This place is also a famed noodle joint in its own right; quite popular for a dish called “drunken noodles” (pad kee mao) or this stir fried dish served till the wee hours of the morning. But we opted for the simpler guay-tiew kua goong or stir fried rice noodles with eggs and prawns (Bht360/Php500). Massive prawn, coated in egg yolks then flash fried. The noodles were coated in egg as well and was delightfully chewy. Topped with crispy crullers, much like shing-a-lings. The wok-hei, or that characteristic fragrance imparted by a hot wok, was pretty evident with every bite. A simple, delicious dish.

What better way to pay our compliments to the chef by polishing off every single dish. The chef, by the way, is this tiny woman. Her kitchen literally out on the side street, making use of several coal fired stoves that give that special smoky flavor to every dish. Seeing her work her stuff is tantalizing to say the least.

We had ordered some creamy scoops of coconut ice cream from the adjacent stall as a perfect end to our first meal. It was a nice recalibration of my tastebuds for Thai flavors once again. And it turned out to be one of those rare meals wherein you experience actual joy in simple, honest food.


Raan Jay Fai
327 Thanon Mahachai
Bangkok, Thailand
Tel. (66-2) 223-9384

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  • OCTOBER 8, 2012 8:31 AM

    Richy said...

    This is so true, the best food in BKK is in the street! Basically the rule is that these small restaurants as so busy that the food is fresh and very delicious, using the best local ingredients. In upscale Thai restaurants you would get similar food but bearing the risk of having less fresh ingredients. I am a person who usually look for 4 things : - good food - good wine or drinks - good ambiance/atmosphere - good company And somehow in BKK and in Vietnam also I love these street food and low-end restaurants. Fun and delicious food. Of course form time to time I would head up to fancier restaurants in BKK, but not for Thai food....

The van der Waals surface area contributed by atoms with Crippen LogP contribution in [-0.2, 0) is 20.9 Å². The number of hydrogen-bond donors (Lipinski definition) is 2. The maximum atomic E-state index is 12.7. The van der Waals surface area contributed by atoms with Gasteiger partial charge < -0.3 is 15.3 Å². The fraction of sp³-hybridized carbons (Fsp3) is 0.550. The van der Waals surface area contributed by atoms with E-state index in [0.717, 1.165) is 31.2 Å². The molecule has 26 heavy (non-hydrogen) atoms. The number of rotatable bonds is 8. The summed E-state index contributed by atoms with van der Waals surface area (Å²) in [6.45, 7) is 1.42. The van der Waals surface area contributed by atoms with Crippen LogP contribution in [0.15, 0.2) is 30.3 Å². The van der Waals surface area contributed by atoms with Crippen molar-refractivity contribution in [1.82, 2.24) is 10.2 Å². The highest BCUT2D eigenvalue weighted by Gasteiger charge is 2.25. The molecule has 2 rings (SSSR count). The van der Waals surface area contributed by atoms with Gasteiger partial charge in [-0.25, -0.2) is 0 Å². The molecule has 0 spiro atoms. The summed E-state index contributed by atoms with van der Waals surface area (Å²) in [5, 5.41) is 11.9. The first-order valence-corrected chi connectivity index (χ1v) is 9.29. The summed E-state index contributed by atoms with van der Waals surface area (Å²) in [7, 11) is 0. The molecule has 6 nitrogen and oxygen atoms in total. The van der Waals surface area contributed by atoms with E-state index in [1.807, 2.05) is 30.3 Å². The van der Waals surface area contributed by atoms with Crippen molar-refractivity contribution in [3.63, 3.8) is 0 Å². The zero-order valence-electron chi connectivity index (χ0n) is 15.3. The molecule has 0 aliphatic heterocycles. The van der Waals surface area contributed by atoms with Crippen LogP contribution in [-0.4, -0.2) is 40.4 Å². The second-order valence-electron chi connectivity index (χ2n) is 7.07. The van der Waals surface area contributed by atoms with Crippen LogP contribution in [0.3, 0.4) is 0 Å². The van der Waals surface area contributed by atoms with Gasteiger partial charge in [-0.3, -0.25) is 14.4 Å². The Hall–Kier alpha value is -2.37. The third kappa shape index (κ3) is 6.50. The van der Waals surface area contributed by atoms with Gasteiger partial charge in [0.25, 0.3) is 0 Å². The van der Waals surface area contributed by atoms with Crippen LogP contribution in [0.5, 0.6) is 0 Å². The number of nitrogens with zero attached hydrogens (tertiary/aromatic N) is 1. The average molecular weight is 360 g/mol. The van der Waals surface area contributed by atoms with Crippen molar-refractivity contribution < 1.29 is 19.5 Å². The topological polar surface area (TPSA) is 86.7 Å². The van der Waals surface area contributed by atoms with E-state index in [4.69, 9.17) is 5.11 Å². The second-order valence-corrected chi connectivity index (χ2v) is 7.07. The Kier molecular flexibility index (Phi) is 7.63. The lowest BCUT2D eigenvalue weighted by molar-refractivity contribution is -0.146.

• OCTOBER 8, 2012 11:38 AM

    Anonymous Paul said...

    Hi Richy...In addition, food is generally tempered to foreigners' tastes in more upscale places and you lose a bit of that local flavor. However there are a few upscale Thai places that really want to push tradition. Though experiences and recommendations I get are mixed. Whereas on the street/in the markets 99% of the time I find great eats. For cheap!

  • OCTOBER 8, 2012 3:20 PM

    sanju said...

    AP, I would like to meet this tiny woman chef.

  • OCTOBER 8, 2012 3:22 PM

    sanju said...

    Also, that crab omelette looks exceptional.

  • OCTOBER 8, 2012 6:54 PM

    Anonymous Paul said...

    Well, we can all go there to meet her then....

  • OCTOBER 8, 2012 11:44 PM

    DDS said...

    That crab omelette is making me want to book the first flight to bkk tomorrow! Too bad you can't find that stuff here in Manila :(

  • OCTOBER 9, 2012 8:37 AM

    Anonymous Paul said...

    Most, if not all ingredients can actually be found locally. I guess it's just the technique, or someone attuned to Thai flavors to make it here.

  • OCTOBER 18, 2012 6:02 AM

    Katrina said...

    Paul, you've made me miss Bangkok SO much!!!

  • OCTOBER 18, 2012 8:55 AM

    Anonymous Paul said...

    I know what you mean. It's a great city.